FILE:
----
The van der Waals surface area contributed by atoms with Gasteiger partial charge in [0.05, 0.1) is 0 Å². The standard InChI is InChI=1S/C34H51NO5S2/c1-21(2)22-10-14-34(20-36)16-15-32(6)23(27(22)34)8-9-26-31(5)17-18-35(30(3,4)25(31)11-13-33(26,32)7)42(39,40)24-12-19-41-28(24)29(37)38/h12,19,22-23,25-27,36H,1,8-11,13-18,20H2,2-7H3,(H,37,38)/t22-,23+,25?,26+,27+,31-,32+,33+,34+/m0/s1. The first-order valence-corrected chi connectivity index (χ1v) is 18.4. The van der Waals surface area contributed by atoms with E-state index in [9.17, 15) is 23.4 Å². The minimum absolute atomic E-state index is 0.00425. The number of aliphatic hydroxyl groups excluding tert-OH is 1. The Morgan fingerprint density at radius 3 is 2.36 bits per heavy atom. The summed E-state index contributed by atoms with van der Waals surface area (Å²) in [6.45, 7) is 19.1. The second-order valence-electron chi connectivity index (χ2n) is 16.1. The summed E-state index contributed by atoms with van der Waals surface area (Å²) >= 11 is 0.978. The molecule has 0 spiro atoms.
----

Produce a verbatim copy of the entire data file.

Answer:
The van der Waals surface area contributed by atoms with Gasteiger partial charge in [0.05, 0.1) is 0 Å². The standard InChI is InChI=1S/C34H51NO5S2/c1-21(2)22-10-14-34(20-36)16-15-32(6)23(27(22)34)8-9-26-31(5)17-18-35(30(3,4)25(31)11-13-33(26,32)7)42(39,40)24-12-19-41-28(24)29(37)38/h12,19,22-23,25-27,36H,1,8-11,13-18,20H2,2-7H3,(H,37,38)/t22-,23+,25?,26+,27+,31-,32+,33+,34+/m0/s1. The first-order valence-corrected chi connectivity index (χ1v) is 18.4. The van der Waals surface area contributed by atoms with E-state index in [9.17, 15) is 23.4 Å². The minimum absolute atomic E-state index is 0.00425. The number of aliphatic hydroxyl groups excluding tert-OH is 1. The Morgan fingerprint density at radius 3 is 2.36 bits per heavy atom. The summed E-state index contributed by atoms with van der Waals surface area (Å²) in [6.45, 7) is 19.1. The second-order valence-electron chi connectivity index (χ2n) is 16.1. The summed E-state index contributed by atoms with van der Waals surface area (Å²) >= 11 is 0.978. The molecule has 0 spiro atoms.